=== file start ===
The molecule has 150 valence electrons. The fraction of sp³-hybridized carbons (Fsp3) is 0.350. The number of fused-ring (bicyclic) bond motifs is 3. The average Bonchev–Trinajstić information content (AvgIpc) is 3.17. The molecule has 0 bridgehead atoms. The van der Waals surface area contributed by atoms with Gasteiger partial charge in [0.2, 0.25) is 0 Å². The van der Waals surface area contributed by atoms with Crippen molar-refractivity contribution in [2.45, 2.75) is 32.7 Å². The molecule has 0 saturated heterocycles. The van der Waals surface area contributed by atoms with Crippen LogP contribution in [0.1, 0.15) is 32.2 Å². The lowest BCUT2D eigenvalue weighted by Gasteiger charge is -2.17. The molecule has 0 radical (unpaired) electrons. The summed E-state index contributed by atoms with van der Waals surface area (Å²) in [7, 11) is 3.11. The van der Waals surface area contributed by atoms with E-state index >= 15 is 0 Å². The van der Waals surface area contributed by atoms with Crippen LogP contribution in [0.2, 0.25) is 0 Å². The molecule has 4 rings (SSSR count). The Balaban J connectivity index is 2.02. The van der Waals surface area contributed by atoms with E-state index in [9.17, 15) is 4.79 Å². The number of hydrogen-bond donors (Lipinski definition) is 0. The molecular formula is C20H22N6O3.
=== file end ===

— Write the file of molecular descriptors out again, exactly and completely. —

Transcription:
The molecule has 150 valence electrons. The fraction of sp³-hybridized carbons (Fsp3) is 0.350. The number of fused-ring (bicyclic) bond motifs is 3. The average Bonchev–Trinajstić information content (AvgIpc) is 3.17. The molecule has 0 bridgehead atoms. The van der Waals surface area contributed by atoms with Gasteiger partial charge in [0.2, 0.25) is 0 Å². The van der Waals surface area contributed by atoms with Crippen molar-refractivity contribution in [2.45, 2.75) is 32.7 Å². The molecule has 0 saturated heterocycles. The van der Waals surface area contributed by atoms with Crippen LogP contribution in [0.1, 0.15) is 32.2 Å². The lowest BCUT2D eigenvalue weighted by Gasteiger charge is -2.17. The molecule has 0 radical (unpaired) electrons. The summed E-state index contributed by atoms with van der Waals surface area (Å²) in [7, 11) is 3.11. The van der Waals surface area contributed by atoms with E-state index >= 15 is 0 Å². The van der Waals surface area contributed by atoms with Crippen LogP contribution in [0.2, 0.25) is 0 Å². The molecule has 4 rings (SSSR count). The Balaban J connectivity index is 2.02. The van der Waals surface area contributed by atoms with E-state index in [9.17, 15) is 4.79 Å². The number of hydrogen-bond donors (Lipinski definition) is 0. The molecular formula is C20H22N6O3.